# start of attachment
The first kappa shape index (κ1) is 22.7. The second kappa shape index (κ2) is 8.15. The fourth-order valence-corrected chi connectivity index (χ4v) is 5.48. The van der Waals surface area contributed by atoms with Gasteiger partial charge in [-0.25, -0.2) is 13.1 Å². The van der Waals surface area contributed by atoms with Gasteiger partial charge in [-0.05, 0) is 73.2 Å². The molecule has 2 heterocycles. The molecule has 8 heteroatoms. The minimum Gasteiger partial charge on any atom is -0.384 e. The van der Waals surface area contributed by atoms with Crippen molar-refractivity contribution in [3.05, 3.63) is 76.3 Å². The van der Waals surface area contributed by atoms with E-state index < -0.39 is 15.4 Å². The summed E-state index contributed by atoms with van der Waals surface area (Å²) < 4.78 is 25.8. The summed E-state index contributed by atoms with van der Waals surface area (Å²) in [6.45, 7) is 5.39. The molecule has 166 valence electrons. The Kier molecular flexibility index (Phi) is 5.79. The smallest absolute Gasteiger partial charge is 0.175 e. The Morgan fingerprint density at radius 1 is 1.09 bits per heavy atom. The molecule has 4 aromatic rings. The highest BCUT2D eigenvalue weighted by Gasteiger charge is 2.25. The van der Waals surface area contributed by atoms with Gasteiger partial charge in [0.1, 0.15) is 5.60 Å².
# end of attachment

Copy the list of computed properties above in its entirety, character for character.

The first kappa shape index (κ1) is 22.7. The second kappa shape index (κ2) is 8.15. The fourth-order valence-corrected chi connectivity index (χ4v) is 5.48. The van der Waals surface area contributed by atoms with Gasteiger partial charge in [-0.25, -0.2) is 13.1 Å². The van der Waals surface area contributed by atoms with Gasteiger partial charge in [-0.05, 0) is 73.2 Å². The molecule has 2 heterocycles. The molecule has 8 heteroatoms. The minimum Gasteiger partial charge on any atom is -0.384 e. The van der Waals surface area contributed by atoms with Crippen molar-refractivity contribution in [3.05, 3.63) is 76.3 Å². The van der Waals surface area contributed by atoms with E-state index < -0.39 is 15.4 Å². The summed E-state index contributed by atoms with van der Waals surface area (Å²) < 4.78 is 25.8. The summed E-state index contributed by atoms with van der Waals surface area (Å²) in [6.45, 7) is 5.39. The molecule has 166 valence electrons. The Kier molecular flexibility index (Phi) is 5.79. The smallest absolute Gasteiger partial charge is 0.175 e. The Morgan fingerprint density at radius 1 is 1.09 bits per heavy atom. The molecule has 4 aromatic rings. The highest BCUT2D eigenvalue weighted by Gasteiger charge is 2.25. The van der Waals surface area contributed by atoms with Gasteiger partial charge in [0.1, 0.15) is 5.60 Å².